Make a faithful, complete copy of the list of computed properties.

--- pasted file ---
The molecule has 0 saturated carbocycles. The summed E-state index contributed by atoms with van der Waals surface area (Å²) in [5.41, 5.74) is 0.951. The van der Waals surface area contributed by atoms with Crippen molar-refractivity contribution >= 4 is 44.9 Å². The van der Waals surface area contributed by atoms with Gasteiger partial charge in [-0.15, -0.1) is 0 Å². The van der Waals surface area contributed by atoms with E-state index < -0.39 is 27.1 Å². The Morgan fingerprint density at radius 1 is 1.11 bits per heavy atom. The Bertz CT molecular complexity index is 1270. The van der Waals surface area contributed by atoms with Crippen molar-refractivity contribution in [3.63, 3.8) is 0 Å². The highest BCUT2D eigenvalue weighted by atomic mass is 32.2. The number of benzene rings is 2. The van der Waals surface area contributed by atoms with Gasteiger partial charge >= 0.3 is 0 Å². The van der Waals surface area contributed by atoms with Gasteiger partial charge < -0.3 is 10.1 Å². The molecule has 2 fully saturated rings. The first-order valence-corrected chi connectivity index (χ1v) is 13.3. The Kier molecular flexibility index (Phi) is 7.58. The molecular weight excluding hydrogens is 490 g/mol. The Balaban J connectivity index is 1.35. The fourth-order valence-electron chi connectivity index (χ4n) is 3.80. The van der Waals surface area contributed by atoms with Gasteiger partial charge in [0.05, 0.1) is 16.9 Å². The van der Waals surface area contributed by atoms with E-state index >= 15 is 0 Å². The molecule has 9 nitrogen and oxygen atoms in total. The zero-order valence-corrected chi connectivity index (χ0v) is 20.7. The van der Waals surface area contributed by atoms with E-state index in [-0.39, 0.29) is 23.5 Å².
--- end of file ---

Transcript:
The molecule has 0 saturated carbocycles. The summed E-state index contributed by atoms with van der Waals surface area (Å²) in [5.41, 5.74) is 0.951. The van der Waals surface area contributed by atoms with Crippen molar-refractivity contribution >= 4 is 44.9 Å². The van der Waals surface area contributed by atoms with Gasteiger partial charge in [-0.15, -0.1) is 0 Å². The van der Waals surface area contributed by atoms with E-state index < -0.39 is 27.1 Å². The Morgan fingerprint density at radius 1 is 1.11 bits per heavy atom. The Bertz CT molecular complexity index is 1270. The van der Waals surface area contributed by atoms with Crippen molar-refractivity contribution in [3.63, 3.8) is 0 Å². The highest BCUT2D eigenvalue weighted by atomic mass is 32.2. The number of benzene rings is 2. The van der Waals surface area contributed by atoms with Gasteiger partial charge >= 0.3 is 0 Å². The van der Waals surface area contributed by atoms with Gasteiger partial charge < -0.3 is 10.1 Å². The molecule has 2 fully saturated rings. The first-order valence-corrected chi connectivity index (χ1v) is 13.3. The Kier molecular flexibility index (Phi) is 7.58. The molecular weight excluding hydrogens is 490 g/mol. The Balaban J connectivity index is 1.35. The fourth-order valence-electron chi connectivity index (χ4n) is 3.80. The van der Waals surface area contributed by atoms with Gasteiger partial charge in [0.05, 0.1) is 16.9 Å². The van der Waals surface area contributed by atoms with E-state index >= 15 is 0 Å². The molecule has 9 nitrogen and oxygen atoms in total. The zero-order valence-corrected chi connectivity index (χ0v) is 20.7. The van der Waals surface area contributed by atoms with E-state index in [-0.39, 0.29) is 23.5 Å².